Why did you choose to become a motodup?
I have always enjoyed riding motorbikes and I used to borrow my friends’ bikes to explore the city and surrounding areas. While riding last year, I noticed there were motodops on every corner of every street and that’s when I realised I could make a living and support my family doing something I love. My brother bought me a motorbike [Daelim 100] last year, so I left school at Grade 8 and began working about five months ago. It is only a part time job. I work from 6pm to 2am and during the day I study English.
Which is your area?
You can usually find me outside the Mosquito bar and the Drunken Frog at lakeside. I have regular clients and the bar managers often recommend me to their customers.
How much do you earn a day and how do you spend it?
I don’t earn a lot of money but it is a regular income. I can earn anything from $5 to $8 a day. I spend most of it contributing towards the education fees of my two younger brothers and food for the family. What little I have left, I save for my English classes and to buy little treats for myself.
What challenges do you face as a female motodop?
To be honest there aren’t that many challenges as the job isn’t difficult. My English language skills are improving on a daily basis and I know my customers, who are mainly Khmer bargirls and foreigners, well. If I don’t know where my customers want to go I simply ask them to direct me. Most people, from my experience, would rather I ask than pretend to know where I am going. I avoid dangerous situations by only taking people I know and I never take someone who is too drunk.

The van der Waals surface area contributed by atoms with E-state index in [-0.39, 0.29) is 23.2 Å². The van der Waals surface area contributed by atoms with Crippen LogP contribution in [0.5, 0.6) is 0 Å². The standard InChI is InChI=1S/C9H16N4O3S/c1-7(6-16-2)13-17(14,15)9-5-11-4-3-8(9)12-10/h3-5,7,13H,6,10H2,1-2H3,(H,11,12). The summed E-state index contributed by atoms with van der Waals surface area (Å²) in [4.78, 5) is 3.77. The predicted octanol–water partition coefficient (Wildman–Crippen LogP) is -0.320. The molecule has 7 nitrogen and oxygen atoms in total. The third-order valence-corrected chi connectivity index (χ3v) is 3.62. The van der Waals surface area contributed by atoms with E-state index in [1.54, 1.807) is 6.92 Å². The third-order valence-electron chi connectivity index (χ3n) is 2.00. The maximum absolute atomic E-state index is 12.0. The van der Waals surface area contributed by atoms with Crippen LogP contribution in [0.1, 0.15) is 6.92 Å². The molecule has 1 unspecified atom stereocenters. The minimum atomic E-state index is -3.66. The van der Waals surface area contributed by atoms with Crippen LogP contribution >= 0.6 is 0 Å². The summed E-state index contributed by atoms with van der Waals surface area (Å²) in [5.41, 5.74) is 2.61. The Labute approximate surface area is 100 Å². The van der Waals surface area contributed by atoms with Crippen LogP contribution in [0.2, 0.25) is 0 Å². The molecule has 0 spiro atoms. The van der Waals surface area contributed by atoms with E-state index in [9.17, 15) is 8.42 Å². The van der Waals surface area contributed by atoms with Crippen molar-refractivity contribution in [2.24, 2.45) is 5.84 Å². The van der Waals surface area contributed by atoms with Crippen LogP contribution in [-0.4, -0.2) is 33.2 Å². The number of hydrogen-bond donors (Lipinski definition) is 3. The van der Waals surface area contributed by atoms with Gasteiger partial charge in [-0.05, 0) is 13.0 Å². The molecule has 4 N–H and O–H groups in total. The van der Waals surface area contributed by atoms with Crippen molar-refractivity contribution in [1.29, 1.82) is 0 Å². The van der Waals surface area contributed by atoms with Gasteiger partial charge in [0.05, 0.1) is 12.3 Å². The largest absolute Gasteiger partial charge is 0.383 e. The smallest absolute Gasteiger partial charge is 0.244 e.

The roads can be dangerous at night, how do you take care of yourself and your customers?
I wear a helmet for my own safety but I also drive carefully and at a sensible speed so my customers feel safe. It can be dangerous driving at night because many of the other drivers are drunk and drive too quickly. I just have to be aware all of the time.
Have you ever faced any problems?
No, not yet. If I were to find myself in a dangerous situation, I would shout for help or call for my brother who is often nearby. He takes care of me. He knows how to fight and acts as my personal bodyguard.
Do you ever get any criticism from people?
Every one does what they can do to support their family. I don’t listen to what other people have to say. I am the only person who can judge what is the best decision for my family and me.
Do male motodops feel threatened by you?
Well of course I am competition, just like any other motodop. But they are not jealous or bitter, in fact they support me because we are like brothers and sisters and they know I am just doing what I can to support my family.
Do you know of any other female motodops?
Yes, there are a handful. I know of some who work near the Heart of Darkness and at Tuol Sangke market. Most of them are different from me though because they keep their hair short and dress like men.
Would you like to see more female motodop drivers on the streets?
Definitely, I wish that I wasn’t so alone on the streets. It would be great to meet up, have a laugh and support each other. I also hope to see an independent association of female motodops established. The men have done something similar and I think it will bring many benefits.
If you were to marry, do you think your husband would mind your choice of profession?
I can’t imagine he would mind. If he can find another job for me that pays more, then great, I’ll try that.
What do you plan to do in future?
I would like to learn how to cook and one day I would like to run my own restaurant serving Khmer and western food.